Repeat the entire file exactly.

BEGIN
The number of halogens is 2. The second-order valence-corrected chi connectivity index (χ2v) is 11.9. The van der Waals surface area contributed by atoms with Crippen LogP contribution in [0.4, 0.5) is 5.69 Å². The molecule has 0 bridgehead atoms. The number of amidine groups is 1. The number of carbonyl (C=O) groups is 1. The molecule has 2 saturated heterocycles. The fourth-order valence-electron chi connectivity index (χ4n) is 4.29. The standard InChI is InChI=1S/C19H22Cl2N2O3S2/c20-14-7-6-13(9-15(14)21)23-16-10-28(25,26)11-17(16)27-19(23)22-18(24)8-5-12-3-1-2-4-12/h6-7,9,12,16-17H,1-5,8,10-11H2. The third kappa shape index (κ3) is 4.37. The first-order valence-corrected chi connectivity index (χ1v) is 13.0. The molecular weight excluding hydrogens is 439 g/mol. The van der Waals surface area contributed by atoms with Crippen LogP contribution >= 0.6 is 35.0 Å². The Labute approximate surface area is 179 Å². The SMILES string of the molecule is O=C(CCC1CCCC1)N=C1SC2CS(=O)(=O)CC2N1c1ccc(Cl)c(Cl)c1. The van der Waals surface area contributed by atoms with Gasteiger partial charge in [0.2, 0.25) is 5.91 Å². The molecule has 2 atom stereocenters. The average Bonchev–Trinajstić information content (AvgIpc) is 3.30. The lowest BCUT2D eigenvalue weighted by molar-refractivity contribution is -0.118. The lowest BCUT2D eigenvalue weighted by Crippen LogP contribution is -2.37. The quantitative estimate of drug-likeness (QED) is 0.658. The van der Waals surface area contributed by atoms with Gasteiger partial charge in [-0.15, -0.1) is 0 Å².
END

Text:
The number of halogens is 2. The second-order valence-corrected chi connectivity index (χ2v) is 11.9. The van der Waals surface area contributed by atoms with Crippen LogP contribution in [0.4, 0.5) is 5.69 Å². The molecule has 0 bridgehead atoms. The number of amidine groups is 1. The number of carbonyl (C=O) groups is 1. The molecule has 2 saturated heterocycles. The fourth-order valence-electron chi connectivity index (χ4n) is 4.29. The standard InChI is InChI=1S/C19H22Cl2N2O3S2/c20-14-7-6-13(9-15(14)21)23-16-10-28(25,26)11-17(16)27-19(23)22-18(24)8-5-12-3-1-2-4-12/h6-7,9,12,16-17H,1-5,8,10-11H2. The third kappa shape index (κ3) is 4.37. The first-order valence-corrected chi connectivity index (χ1v) is 13.0. The molecular weight excluding hydrogens is 439 g/mol. The van der Waals surface area contributed by atoms with Crippen LogP contribution >= 0.6 is 35.0 Å². The Labute approximate surface area is 179 Å². The SMILES string of the molecule is O=C(CCC1CCCC1)N=C1SC2CS(=O)(=O)CC2N1c1ccc(Cl)c(Cl)c1. The van der Waals surface area contributed by atoms with Gasteiger partial charge in [0.2, 0.25) is 5.91 Å². The molecule has 2 atom stereocenters. The average Bonchev–Trinajstić information content (AvgIpc) is 3.30. The lowest BCUT2D eigenvalue weighted by molar-refractivity contribution is -0.118. The lowest BCUT2D eigenvalue weighted by Crippen LogP contribution is -2.37. The quantitative estimate of drug-likeness (QED) is 0.658. The van der Waals surface area contributed by atoms with Gasteiger partial charge in [-0.15, -0.1) is 0 Å².